0

Overall, I would say when I edit that I will abandon as a result of number 2 and sometimes, but rarely, number 4. Quick edits (format, spelling, grammar) The majority of edits I make are to fix formatting, spelling, and grammar. The errors are often small shortcomings which often do not immediately make a post low quality but where I feel I can improve the ...


4

There's not enough information given - you can't really improve it without a missing piece, but you didn't realize it was missing when you started. I like improving posts just for the sake of doing so. One way is to improve grammar on posts by non-native English speakers, but I've come across a few cases wherein I can fix most of the post, but there ...


10

One of the things that gets me are people who don't format their code. It drives me up the wall to see: #include 'std_lib_facilities.h' int main() { //this is supposed to be some comment cout << 'Hello World!\n'; return 0; } or even worse: NSOperationQueue *myqueue=[[NSOperationQueue alloc] init]; NSBlockOperation *downloadOperation = ...


3

I'll abandon an edit in cases where I feel like my edit might render the edited post unrecognizable to the OP. This happens most frequently with posts from folks where it appears that English isn't their first language. I can often get the core of what they're asking from the broken English version, but in order to make it more comprehensible to native ...


2

My reasons for abandoning an edit are one of three, ranked by order of commonness: I realize my edit won't provide much/enough value to publish Somebody edits out from under me I see a squirrel and forget to finish (IE I get sidetracked by other business)


7

The other kind of concurrent edit. I don't mean the "you may only edit this post if your edit is more substantial" stoppage on submission; I mean having your edit go through and then seeing another one appear quickly after which reverts a bunch of your fixes. Especially if the new edit is extremely minor or obnoxious (e.g. adding code formatting to ...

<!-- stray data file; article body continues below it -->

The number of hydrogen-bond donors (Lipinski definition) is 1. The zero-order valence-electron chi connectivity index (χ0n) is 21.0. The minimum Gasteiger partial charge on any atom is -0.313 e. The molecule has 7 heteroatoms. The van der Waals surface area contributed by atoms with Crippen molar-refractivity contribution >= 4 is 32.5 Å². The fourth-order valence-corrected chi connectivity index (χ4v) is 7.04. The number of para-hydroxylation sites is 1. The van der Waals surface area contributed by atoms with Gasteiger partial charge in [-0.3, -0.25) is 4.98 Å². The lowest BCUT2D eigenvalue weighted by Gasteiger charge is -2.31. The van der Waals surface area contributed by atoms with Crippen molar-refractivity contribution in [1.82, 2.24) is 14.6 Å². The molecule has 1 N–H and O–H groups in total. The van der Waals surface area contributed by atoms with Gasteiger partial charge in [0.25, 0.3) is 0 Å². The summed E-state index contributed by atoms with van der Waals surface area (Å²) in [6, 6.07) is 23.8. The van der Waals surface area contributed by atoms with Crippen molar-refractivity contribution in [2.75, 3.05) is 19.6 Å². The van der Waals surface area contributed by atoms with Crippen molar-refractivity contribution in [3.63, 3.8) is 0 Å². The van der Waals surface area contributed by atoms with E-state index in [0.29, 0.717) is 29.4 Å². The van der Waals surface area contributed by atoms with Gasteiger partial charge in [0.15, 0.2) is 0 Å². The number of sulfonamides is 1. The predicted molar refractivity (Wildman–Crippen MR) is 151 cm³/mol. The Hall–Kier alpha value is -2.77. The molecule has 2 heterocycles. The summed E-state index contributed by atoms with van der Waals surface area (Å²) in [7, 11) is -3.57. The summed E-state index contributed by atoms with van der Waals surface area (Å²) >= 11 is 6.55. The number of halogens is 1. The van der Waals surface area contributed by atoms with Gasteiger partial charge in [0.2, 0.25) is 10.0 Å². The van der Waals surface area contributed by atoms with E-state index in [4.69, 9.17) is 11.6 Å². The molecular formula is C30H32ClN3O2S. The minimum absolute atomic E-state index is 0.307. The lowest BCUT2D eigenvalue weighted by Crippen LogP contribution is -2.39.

5

I usually abandon an edit when I find that the question can't be answered after an edit (usually a clean-up). Take this question for example; bad question all-round and contains multiple spelling & grammar errors. If these were to be fixed the question would still be bad and because of this there's no point in completing edits like this if the question ...


7

Sometimes I only go into editing mode because I think the question may be garbled due to formatting (newlines ignored because not in a code block, disappearing > < characters because of code not being in backticks). If I see that the problem is not due to one of these reasons, then I abandon the edit.


10

Lack of ability to bulk indent code snippets (i.e. indent multiple lines at a time) within the editor has caused me to not edit code samples with severe indentation issues. Occasionally I'll be motivated enough to copy it out of the editor, apply the indentation changes quickly in my coding environment and paste it back into the editor, but usually I ...


1

When I give up fighting the awful UX of my tablet computer. They are not designed for typing.


4

I've edited a post in the past - including uploading an image linked by OP without sufficient reputation to upload himself - where after submitting changes for review, the OP in the mean time has done an update (changing something largely unrelated to my changes), causing my changes to be lost. After reincorporating my changes to the OP's updated edit, the ...


62

Yes; you are absolutely right. Such messages are noise. Especially disruptive noise, in fact. If there's more than a couple - or if even a single one gets rolled back after - the next step should be to flag one of their posts with the "Other" reason, and explain what they are doing.


11

Not sure if this is relevant to what you're doing, but for completeness: sometimes I will start an edit for a post just in order to copy (or perhaps just look at) some of the markdown. On these occasions, I never intended to actually edit the post, but from the site's point of view I've abandoned the edit.